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The Costs of Financial Literacy: How To Avoid Paying It

Sarah Sharkey Updated: October 19, 2023 • 3 min read
someone sitting on a bench reading a newspaper made of money

Key Points:

  • A recent survey found that a lack of financial literacy cost 15% of adults at least $10,000 in 2022.

  • Some of the common mistakes were related to credit card interest, overdrafts, and fraud.

  • Building your financial knowledge can help you avoid costly mistakes.

A lack of financial literacy can end up costing you in a big way. Making a mistake while you manage your money can lead to a big hit to your financial situation.

Let’s explore some of the gaps many have in their financial literacy. Plus, explore how to improve your own grasp of this critical information.

A Lack of Financial Literacy Can Hurt Your Wallet

A recent survey conducted by the National Financial Educators Council found that the average cost of financial illiteracy was $1,819 in 2022. That average cost is over $100 higher than any other year this survey was conducted. Unfortunately, this indicates that a lack of financial literacy can have a big impact on your wallet.

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When it comes to managing your personal finances, there are many areas where financial literacy can help. Below is a look at some of the common mistakes people who lacked financial literacy made in 2022:

  • Overdraft fee: Accidentally overdrawing your account could lead to a steep overdraft fee.
  • Luxury spending: Overspending on luxury goods, instead of saving or investing, can make reaching a brighter financial future more difficult.
  • Leaning on credit cards: Credit cards have notoriously high interest rates, which makes it easy to slide into credit card debt. People with bad credit, who sometimes lack basic financial literacy, often pay significantly higher interest rates.

These common financial mistakes can add up quickly. But individuals with a robust base of financial literacy are more likely to avoid these common pitfalls. 

How to Build Your Own Financial Literacy

While it’s common to lack financial literacy, the good news is that it’s possible to build this knowledge.

  • Consume information from credible sources: If you are looking to learn about money, there are countless resources. You can try podcasts, books, newsletters, TV shows, and more. As you absorb this money information, be discerning about who to listen to.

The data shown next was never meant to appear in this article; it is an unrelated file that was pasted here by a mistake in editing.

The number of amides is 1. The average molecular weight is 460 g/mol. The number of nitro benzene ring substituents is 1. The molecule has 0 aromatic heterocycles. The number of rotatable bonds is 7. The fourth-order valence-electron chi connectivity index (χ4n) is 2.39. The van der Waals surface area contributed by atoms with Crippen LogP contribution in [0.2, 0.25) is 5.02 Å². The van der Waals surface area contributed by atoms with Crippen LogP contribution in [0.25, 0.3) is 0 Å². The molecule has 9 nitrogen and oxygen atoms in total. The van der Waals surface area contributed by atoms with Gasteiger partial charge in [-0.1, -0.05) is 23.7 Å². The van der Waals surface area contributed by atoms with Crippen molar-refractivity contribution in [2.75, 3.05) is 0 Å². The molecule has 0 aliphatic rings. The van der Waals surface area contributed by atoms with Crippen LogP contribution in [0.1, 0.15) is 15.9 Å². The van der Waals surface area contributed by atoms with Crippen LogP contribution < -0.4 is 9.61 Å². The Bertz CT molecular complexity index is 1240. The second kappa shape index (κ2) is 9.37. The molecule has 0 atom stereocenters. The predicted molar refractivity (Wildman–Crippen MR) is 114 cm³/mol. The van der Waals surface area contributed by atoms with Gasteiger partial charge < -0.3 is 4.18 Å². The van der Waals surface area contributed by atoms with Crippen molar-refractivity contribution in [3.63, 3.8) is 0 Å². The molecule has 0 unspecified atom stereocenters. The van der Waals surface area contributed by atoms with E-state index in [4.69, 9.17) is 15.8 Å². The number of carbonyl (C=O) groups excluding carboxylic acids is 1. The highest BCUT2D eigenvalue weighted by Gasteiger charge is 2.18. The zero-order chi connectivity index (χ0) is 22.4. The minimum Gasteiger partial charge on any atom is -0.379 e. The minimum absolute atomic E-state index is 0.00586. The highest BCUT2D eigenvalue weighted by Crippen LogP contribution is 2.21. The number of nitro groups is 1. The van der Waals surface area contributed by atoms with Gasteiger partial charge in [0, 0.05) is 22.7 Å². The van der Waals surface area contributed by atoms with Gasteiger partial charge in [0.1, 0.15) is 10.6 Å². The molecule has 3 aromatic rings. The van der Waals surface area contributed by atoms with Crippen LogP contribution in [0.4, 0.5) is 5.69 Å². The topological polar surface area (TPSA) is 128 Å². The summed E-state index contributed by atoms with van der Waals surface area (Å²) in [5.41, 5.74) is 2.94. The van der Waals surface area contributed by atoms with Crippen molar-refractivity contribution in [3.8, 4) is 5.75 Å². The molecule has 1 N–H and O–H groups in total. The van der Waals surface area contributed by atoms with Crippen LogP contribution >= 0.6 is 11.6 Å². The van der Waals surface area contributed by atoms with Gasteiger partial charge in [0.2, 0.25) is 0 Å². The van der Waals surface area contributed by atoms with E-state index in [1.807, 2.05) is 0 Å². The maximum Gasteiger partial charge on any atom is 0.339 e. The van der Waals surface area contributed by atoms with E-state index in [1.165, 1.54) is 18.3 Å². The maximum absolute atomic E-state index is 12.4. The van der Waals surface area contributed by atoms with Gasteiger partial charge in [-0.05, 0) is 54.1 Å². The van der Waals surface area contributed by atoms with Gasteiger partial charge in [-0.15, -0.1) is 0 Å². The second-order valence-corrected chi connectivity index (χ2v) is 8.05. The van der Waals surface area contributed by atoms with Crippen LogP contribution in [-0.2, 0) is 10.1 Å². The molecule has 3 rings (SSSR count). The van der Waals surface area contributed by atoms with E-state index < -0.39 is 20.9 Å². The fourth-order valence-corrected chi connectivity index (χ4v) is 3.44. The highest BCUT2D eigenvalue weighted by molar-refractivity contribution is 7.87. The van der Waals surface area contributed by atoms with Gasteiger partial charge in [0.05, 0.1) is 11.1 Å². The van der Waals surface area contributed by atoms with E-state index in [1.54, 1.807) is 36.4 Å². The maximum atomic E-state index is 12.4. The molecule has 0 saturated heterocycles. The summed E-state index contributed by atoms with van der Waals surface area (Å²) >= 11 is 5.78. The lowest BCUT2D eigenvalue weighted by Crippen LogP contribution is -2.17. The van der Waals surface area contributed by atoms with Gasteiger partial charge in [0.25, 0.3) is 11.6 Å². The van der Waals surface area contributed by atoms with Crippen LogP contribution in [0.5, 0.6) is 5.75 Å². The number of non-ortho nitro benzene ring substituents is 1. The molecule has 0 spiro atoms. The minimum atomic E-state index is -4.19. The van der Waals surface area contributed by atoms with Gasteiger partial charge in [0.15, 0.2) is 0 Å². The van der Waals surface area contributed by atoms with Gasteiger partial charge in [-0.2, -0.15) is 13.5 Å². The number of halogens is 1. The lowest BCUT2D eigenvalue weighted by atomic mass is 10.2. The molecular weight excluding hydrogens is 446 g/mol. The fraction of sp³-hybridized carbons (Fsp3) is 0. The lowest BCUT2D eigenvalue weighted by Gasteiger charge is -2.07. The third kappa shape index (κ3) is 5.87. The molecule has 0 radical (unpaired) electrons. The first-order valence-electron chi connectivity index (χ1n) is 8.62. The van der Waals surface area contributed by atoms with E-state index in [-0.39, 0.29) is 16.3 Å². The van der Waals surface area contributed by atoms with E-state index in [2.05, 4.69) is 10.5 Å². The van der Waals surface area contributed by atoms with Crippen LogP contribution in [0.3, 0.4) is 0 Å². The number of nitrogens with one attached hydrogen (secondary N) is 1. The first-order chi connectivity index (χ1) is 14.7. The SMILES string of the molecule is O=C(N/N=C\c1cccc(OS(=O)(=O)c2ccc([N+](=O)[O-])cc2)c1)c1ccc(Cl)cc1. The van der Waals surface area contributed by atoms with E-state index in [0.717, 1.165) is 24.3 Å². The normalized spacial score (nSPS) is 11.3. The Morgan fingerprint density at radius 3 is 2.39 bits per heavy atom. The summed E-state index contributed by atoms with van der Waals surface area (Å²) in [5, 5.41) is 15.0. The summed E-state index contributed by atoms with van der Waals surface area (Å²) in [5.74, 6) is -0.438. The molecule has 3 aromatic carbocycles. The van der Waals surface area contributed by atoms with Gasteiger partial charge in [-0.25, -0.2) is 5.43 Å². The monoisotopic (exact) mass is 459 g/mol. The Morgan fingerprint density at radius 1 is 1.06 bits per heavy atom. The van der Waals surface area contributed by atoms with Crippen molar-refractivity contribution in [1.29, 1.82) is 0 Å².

• Track your income and spending: A good place to start your financial journey is to see where you stand. Tracking your income and spending can help you see where your money is going.

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  • Set a savings goal: Saving money is a key part of building a bright financial future. Consider setting a savings goal for anything that suits your life. For example, you might want to save for a vacation or a down payment on a house. As you build your savings, tucking them into a high-yield savings account can help you put your funds to work.
  • Be patient with yourself: Learning about the world of money is important. But like all skills, it will take time to master your money management. If you make a mistake, that’s okay. Try to be patient with yourself and move forward with confidence.

The Bottom Line

Improving your financial literacy can give you more control over your finances, and help you change your life for the better. As you continue on your journey, consider taking advantage of the free tools offered by Lendstart. You can use these to fine-tune your financial decision-making process.

Written by Sarah Sharkey linkedin-icon

Sarah Sharkey is a personal finance writer with a Master's in Management from the Hough School of Business at the University of Florida. She enjoys helping people make better financial decisions and has written for numerous personal finance publications, including Money Under 30, Business Insider, and The College Investor. Sarah enjoys traveling, hiking, and reading when she is not writing.